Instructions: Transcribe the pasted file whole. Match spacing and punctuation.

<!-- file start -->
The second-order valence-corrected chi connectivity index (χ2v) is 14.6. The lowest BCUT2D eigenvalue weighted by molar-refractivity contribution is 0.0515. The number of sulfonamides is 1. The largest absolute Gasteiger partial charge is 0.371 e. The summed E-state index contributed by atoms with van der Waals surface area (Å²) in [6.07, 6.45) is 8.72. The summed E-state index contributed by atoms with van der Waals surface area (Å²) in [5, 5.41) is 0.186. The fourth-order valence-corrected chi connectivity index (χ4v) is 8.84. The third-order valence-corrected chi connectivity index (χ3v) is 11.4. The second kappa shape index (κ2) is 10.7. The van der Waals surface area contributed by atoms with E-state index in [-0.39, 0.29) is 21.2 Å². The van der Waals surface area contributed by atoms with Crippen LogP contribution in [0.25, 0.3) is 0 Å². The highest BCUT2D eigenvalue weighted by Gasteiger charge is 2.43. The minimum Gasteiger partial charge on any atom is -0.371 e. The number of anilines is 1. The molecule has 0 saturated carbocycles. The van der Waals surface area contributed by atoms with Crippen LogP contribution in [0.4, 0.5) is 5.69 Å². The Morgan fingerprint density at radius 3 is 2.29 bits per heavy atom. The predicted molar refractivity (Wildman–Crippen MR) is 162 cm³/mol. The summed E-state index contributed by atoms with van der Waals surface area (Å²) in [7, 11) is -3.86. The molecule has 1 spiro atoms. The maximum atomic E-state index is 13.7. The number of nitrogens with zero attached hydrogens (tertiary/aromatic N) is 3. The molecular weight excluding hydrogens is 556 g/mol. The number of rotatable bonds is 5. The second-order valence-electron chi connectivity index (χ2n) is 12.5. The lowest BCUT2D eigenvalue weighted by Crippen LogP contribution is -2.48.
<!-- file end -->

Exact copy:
The second-order valence-corrected chi connectivity index (χ2v) is 14.6. The lowest BCUT2D eigenvalue weighted by molar-refractivity contribution is 0.0515. The number of sulfonamides is 1. The largest absolute Gasteiger partial charge is 0.371 e. The summed E-state index contributed by atoms with van der Waals surface area (Å²) in [6.07, 6.45) is 8.72. The summed E-state index contributed by atoms with van der Waals surface area (Å²) in [5, 5.41) is 0.186. The fourth-order valence-corrected chi connectivity index (χ4v) is 8.84. The third-order valence-corrected chi connectivity index (χ3v) is 11.4. The second kappa shape index (κ2) is 10.7. The van der Waals surface area contributed by atoms with E-state index in [-0.39, 0.29) is 21.2 Å². The van der Waals surface area contributed by atoms with Crippen LogP contribution in [0.25, 0.3) is 0 Å². The highest BCUT2D eigenvalue weighted by Gasteiger charge is 2.43. The minimum Gasteiger partial charge on any atom is -0.371 e. The number of anilines is 1. The molecule has 0 saturated carbocycles. The van der Waals surface area contributed by atoms with Crippen LogP contribution in [0.4, 0.5) is 5.69 Å². The Morgan fingerprint density at radius 3 is 2.29 bits per heavy atom. The predicted molar refractivity (Wildman–Crippen MR) is 162 cm³/mol. The summed E-state index contributed by atoms with van der Waals surface area (Å²) in [7, 11) is -3.86. The molecule has 1 spiro atoms. The maximum atomic E-state index is 13.7. The number of nitrogens with zero attached hydrogens (tertiary/aromatic N) is 3. The molecular weight excluding hydrogens is 556 g/mol. The number of rotatable bonds is 5. The second-order valence-electron chi connectivity index (χ2n) is 12.5. The lowest BCUT2D eigenvalue weighted by Crippen LogP contribution is -2.48.